The charges stemmed from a 1972 federal investigation led by US Attorney George Beall into corruption in Maryland involving engineering and construction contracts. The investigation found that while serving as the governor of Maryland Agnew received kickback payments from firms that were awarded lucrative contracts with the state.
Initially, Beall was hesitant to pursue charges against the vice president and believed pursuing a prosecution would not be possible as the statute of limitations had expired. However, as the investigation continued it gathered overwhelming evidence that bribery and kickbacks where not only a routine operation during Agnew’s tenure as governor, but that he continued to receive payments while serving as vice president. As just one example, one of Agnew’s benefactors, Lester Matz, gave the vice president $10,000 in cash during a visit to the White House.
Despite the daily news coverage reporting on new corruption allegations and scandals in the Nixon administration, the resignation of Agnew was somewhat unexpected. In the weeks leading up to his indictment, Agnew insisted upon his innocence and fervently declared that he would never resign the office, even if charges were brought against him.
The sudden change was undoubtedly connected with the Watergate scandal. Powerful sections of the national-security apparatus and the ruling class were concerned that as the investigation moved closer to Nixon himself, his prospective replacement was a completely untested and discredited politician with none of Nixon’s experience in managing imperialist foreign policy.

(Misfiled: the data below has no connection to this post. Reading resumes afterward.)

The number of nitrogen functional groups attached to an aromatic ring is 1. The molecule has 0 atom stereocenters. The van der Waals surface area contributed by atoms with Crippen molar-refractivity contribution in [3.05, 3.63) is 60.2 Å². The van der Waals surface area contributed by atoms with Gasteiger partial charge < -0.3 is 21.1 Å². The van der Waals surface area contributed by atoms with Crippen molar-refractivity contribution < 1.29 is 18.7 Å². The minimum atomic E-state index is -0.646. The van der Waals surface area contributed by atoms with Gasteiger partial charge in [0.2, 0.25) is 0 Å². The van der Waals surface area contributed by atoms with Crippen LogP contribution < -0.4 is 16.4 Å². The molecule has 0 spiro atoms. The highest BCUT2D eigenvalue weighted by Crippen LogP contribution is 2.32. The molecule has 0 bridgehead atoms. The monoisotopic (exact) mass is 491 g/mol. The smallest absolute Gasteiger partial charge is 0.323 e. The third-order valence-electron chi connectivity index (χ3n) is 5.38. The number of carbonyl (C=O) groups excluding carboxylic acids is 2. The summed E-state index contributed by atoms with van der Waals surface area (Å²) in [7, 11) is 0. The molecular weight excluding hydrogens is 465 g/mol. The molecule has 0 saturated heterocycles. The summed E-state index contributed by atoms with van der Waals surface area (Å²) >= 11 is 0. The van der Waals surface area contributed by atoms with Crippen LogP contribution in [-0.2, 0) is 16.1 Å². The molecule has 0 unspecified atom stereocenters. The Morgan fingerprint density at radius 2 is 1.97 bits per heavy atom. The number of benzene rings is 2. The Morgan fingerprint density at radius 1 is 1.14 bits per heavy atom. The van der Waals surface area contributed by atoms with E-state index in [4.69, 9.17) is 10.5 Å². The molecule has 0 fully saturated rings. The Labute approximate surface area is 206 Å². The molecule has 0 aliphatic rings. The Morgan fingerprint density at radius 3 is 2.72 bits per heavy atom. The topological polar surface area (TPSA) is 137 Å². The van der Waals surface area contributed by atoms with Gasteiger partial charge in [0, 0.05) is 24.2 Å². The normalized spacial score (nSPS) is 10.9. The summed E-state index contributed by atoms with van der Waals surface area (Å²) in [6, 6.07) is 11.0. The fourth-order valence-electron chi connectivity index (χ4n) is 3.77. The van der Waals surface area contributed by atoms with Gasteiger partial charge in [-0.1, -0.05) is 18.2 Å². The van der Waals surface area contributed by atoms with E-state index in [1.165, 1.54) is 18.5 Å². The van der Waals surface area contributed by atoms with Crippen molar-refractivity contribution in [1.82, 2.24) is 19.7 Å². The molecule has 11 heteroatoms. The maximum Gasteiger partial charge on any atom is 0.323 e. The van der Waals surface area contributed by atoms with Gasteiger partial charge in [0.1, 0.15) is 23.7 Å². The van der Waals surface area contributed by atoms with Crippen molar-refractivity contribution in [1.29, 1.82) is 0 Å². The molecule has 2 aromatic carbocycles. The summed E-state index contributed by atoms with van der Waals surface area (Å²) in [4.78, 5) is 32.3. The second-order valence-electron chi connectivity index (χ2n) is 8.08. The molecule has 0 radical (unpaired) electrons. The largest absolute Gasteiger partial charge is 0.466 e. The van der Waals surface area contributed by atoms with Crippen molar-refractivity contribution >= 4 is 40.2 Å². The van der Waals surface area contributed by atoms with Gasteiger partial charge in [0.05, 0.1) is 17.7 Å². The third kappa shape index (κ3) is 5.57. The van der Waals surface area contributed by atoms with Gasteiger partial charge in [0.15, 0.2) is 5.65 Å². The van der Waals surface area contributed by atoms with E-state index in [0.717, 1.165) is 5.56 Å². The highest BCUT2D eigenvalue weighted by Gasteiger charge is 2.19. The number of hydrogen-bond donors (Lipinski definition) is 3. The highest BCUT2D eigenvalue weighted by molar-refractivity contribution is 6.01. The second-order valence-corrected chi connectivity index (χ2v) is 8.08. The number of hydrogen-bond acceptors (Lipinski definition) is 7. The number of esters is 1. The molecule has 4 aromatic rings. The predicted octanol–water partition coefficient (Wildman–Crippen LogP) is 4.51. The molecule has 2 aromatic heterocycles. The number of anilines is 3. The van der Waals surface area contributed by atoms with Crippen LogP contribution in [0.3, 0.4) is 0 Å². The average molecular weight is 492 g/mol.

In both his court appearance and in his official letter of resignation to President Nixon, Agnew claimed he had resigned only because staying in office during a trial would “seriously prejudice the national interest.” Nixon replied to Agnew’s letter stating that resignation was “advisable in order to prevent a protracted period of national division and uncertainty.”
Before Agnew set foot into the courthouse, a deal had been worked out between Judge Walter E. Hoffman and Attorney General Elliot Richardson, on behalf of the Nixon administration. In return for agreeing not to contest the single charge of tax evasion, Agnew was placed on unsupervised probation for three years and ordered to pay a fine of just $10,000, a tiny fraction of the sums he received in bribes.
75 years ago: Israeli offensive more than doubles Gaza refugee population to 230,000
On October 15, 1948, the Israeli military launched Operation Yoav, a seven-day campaign aimed at inflicting a defeat on Palestinian and Egyptian army forces and securing control of the Negev Desert. The assault occurred in the context of the first Arab-Israeli war, precipitated by the imperialist-backed declaration earlier in 1948 of a Jewish state established through the violent dispossession of the Palestinians.
In the months leading up to Operation Yoav, there had been unstable ceasefires brokered by the United Nations, temporarily halting some of the hostilities between the Israeli army and a coalition of Arab states opposed to the formation of Israel.
Israeli command, however, was determined to secure substantial territorial gains to consolidate the new state. The immediate aim of Yoav was to drive a wedge between the Egyptian forces near the coast and the Beersheba–Hebron–Jerusalem road. The more fundamental goal, however, was to secure control of the entire Negev Desert, including through the forcible removal of its Palestinian inhabitants.
On October 15, Israel launched its attack with an aerial bombardment of Gaza, al-Majdal, Beersheba and Beit Hanoun that would last for two more days. Beginning October 21, Israeli land forces launched a coordinated assault on Beersheba, eventually overrunning an Egyptian garrison stationed there. Over the following weeks, Israeli troops would continue a bombing campaign, even as the Egyptian military retreated, and the Israelis took a series of villages including Iraq Suwaydan.